We have a month to help them settle in together.  The little 6x4ft run seemed a bit tiny when the rather grand sized young birds were there on their own…and so the weekend we got the new girls, the doctors honed their man-skills to construct a larger pen by cobbling together materials found in the copse.  But the next day we got home to find that the athletic Australorps had escaped Naynaynay’s brutish behaviour and the pen in one nifty hop over the coop…so we are back to taking the risk with Mr Fox and hoping that a broader area to roam about in may enable them to establish their pecking order with a minimum of feathers flying.  They all seem to be sticking relatively close to home…so fingers crossed! 

The first real test was three nights alone this last weekend – we went on holiday!  The girls all survived, and we found them here under the hedge on our return:

It is wonderful to have such beautiful young birds in our garden.  For the time being we are trying to make friends with the very wary newcomers and shall reserve their naming ceremony until we have had a better chance to get to know them.  Let’s hope they fare much better than the last little flock!

We’re Have I Been All This Time…

Longest break I’ve taken in a while…somehow, at the end of a week at the keyboard, it is kinda hard to make time to pop in here.  Silly me.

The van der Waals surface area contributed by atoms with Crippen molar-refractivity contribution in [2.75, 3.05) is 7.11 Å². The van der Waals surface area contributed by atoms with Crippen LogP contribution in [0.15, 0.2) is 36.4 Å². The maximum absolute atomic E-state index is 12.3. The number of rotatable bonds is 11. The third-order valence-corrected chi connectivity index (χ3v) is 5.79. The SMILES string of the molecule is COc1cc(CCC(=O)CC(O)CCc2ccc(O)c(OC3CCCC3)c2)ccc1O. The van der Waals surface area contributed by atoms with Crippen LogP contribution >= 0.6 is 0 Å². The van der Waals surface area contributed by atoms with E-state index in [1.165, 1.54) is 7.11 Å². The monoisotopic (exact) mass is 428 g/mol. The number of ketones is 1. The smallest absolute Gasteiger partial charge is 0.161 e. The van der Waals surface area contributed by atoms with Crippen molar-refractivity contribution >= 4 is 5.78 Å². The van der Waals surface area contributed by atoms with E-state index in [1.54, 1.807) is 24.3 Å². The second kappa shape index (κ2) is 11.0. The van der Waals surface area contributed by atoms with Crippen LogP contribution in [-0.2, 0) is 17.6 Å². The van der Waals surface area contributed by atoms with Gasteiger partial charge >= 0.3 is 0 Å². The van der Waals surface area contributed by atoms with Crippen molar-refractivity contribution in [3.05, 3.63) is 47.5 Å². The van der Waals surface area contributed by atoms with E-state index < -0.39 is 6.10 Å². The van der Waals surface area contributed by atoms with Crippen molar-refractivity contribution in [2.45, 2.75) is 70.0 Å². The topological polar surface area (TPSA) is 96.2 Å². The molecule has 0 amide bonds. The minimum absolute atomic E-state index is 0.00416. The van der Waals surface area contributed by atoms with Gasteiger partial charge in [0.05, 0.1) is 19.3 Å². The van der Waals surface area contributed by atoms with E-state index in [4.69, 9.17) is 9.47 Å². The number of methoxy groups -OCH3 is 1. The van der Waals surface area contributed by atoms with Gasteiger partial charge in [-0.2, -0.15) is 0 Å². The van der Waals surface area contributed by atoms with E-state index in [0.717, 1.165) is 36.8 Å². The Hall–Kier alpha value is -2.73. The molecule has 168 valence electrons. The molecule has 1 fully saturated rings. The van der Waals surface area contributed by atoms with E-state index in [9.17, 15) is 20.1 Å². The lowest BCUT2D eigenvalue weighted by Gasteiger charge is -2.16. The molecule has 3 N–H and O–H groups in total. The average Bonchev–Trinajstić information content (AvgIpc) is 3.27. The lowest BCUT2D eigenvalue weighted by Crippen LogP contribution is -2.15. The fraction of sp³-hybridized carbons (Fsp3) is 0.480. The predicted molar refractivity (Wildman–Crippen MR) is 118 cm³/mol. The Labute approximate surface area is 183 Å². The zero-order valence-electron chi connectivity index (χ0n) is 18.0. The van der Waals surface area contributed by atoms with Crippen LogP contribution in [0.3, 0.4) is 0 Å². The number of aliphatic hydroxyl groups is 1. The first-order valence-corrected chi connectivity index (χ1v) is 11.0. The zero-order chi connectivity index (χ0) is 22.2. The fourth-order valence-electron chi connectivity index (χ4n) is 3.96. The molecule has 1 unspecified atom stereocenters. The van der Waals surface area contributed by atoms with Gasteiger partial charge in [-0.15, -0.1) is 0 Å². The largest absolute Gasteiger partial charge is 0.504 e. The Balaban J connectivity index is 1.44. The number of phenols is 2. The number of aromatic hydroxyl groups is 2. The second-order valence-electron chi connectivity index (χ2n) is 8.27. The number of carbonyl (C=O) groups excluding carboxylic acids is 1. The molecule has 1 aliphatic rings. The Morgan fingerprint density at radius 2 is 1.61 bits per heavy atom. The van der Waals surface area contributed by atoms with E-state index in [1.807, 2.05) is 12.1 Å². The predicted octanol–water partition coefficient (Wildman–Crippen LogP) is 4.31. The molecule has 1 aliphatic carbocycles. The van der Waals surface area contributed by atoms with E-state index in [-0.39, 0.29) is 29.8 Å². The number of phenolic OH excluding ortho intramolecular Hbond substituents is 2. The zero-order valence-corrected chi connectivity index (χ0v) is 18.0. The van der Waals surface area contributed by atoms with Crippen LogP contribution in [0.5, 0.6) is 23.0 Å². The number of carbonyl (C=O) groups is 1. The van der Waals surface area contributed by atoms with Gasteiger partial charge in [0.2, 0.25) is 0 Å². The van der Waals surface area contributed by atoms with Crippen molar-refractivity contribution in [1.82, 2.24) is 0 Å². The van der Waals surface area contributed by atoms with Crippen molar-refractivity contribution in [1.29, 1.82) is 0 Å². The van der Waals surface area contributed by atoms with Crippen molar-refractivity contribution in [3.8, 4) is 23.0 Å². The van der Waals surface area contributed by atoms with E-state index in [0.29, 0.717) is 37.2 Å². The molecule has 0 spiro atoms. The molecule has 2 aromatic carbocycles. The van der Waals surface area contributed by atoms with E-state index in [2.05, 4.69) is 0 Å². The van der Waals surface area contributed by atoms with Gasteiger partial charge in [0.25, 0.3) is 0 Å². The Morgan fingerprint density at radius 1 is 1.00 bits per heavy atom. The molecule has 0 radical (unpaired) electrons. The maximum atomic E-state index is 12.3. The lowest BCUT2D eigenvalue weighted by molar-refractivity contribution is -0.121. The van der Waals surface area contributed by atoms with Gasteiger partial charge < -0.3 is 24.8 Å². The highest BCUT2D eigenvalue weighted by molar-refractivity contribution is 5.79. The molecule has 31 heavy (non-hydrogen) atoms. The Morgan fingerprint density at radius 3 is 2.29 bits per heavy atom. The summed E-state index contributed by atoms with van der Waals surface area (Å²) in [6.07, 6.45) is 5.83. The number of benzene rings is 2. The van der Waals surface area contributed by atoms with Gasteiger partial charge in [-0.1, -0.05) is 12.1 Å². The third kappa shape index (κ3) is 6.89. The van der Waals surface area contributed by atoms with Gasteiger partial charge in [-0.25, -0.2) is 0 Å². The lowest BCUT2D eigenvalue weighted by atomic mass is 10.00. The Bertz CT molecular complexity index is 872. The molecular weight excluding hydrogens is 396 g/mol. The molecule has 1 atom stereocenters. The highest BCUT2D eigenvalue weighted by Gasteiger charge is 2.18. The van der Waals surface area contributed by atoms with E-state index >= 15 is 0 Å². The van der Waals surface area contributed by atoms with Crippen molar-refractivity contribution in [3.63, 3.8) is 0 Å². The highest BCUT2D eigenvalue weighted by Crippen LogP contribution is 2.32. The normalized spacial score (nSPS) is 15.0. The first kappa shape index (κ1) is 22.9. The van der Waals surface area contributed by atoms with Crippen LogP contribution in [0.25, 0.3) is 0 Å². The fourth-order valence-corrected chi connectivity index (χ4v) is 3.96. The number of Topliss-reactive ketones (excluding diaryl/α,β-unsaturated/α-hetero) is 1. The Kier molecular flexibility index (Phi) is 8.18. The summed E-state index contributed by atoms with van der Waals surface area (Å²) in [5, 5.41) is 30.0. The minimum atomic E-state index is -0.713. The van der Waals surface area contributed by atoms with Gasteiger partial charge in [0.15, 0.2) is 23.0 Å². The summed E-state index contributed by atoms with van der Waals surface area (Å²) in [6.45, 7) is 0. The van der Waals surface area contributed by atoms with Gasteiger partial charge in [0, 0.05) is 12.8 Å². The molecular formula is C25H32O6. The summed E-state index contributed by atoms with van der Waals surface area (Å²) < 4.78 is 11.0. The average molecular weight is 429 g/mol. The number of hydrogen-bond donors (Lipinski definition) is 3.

Weekends have taken on a new measure of quality family life now that our time all together is really limited to breakfast and dinner/bath/stories/bed.  We ALL look forward to those weekends.  Since I last checked in we have had a few adventures.

April was our Scottish Summer this year I think.  So one weekend we took advantage of the delightful weather and strolled along the Fife Coastal Path

with our new friends Tomandsuzie (not to be confused with Tomandclaire) and our wee tots to the Cocoa Tree in Pittenweem.

Then we made some essential modifications to the chicken coop so that the girls could get up and go to bed without our help (esp helpful now that it is light around 4.30am and dark at 10.45pm)…and so that a helpful undergrad could come in and feed them whilst we made our first UK road trip to visit Tomandclaire in Manchester.  During this balmy weekend we managed an outing to the local RSPB reserve…

…and HeatonPark which had the added bonus of a tiny farm and a playground.

The following weekend was the Royal Wedding – and though none of us are particularly royalist in persuasion…there is something kinda lovely about a wedding…so I managed to make a cuppa and turn on the TV for some of the proceedings – though I did have a lot of interference from the easily distractable male members of the family.  We followed up the festivity with our first BBQ of the season – though the weather was not so great then, and has not really picked up since.  Sigh…

Later on we even managed a spot of garden planting.  As per usual, the little herbies are doing great.  But after an unseasonably warm April, May has been so cold that not much else has survived the transfer to the cold little garden patch .  Apart from the fabulous radishes we harvested this week.

The big news of the month was QPR (the Doctor’s football love) were promoted to the Premier League.  Whilst sport is still really something I do not understand…this was an event worth celebrating – with chocolate cake and bubbles!